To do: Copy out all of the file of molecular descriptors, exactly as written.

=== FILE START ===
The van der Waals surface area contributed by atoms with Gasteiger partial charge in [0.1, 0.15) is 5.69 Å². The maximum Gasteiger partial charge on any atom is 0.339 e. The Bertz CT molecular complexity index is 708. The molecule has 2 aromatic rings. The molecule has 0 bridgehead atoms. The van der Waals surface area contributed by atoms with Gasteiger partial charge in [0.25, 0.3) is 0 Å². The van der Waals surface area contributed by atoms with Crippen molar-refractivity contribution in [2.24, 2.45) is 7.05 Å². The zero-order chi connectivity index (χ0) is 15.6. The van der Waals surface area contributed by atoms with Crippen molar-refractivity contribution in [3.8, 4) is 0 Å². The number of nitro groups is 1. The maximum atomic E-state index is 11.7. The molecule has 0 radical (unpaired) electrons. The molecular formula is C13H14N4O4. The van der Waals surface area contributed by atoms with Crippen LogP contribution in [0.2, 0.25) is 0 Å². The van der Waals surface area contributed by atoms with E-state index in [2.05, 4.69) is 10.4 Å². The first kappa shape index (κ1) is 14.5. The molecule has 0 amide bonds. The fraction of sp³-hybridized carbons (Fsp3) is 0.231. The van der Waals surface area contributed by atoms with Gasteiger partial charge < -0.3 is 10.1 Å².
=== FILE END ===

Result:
The van der Waals surface area contributed by atoms with Gasteiger partial charge in [0.1, 0.15) is 5.69 Å². The maximum Gasteiger partial charge on any atom is 0.339 e. The Bertz CT molecular complexity index is 708. The molecule has 2 aromatic rings. The molecule has 0 bridgehead atoms. The van der Waals surface area contributed by atoms with Gasteiger partial charge in [0.25, 0.3) is 0 Å². The van der Waals surface area contributed by atoms with Crippen molar-refractivity contribution in [2.24, 2.45) is 7.05 Å². The zero-order chi connectivity index (χ0) is 15.6. The van der Waals surface area contributed by atoms with Crippen molar-refractivity contribution in [3.8, 4) is 0 Å². The number of nitro groups is 1. The maximum atomic E-state index is 11.7. The molecule has 0 radical (unpaired) electrons. The molecular formula is C13H14N4O4. The van der Waals surface area contributed by atoms with Crippen LogP contribution in [0.2, 0.25) is 0 Å². The van der Waals surface area contributed by atoms with E-state index in [2.05, 4.69) is 10.4 Å². The first kappa shape index (κ1) is 14.5. The molecule has 0 amide bonds. The fraction of sp³-hybridized carbons (Fsp3) is 0.231. The van der Waals surface area contributed by atoms with Gasteiger partial charge < -0.3 is 10.1 Å².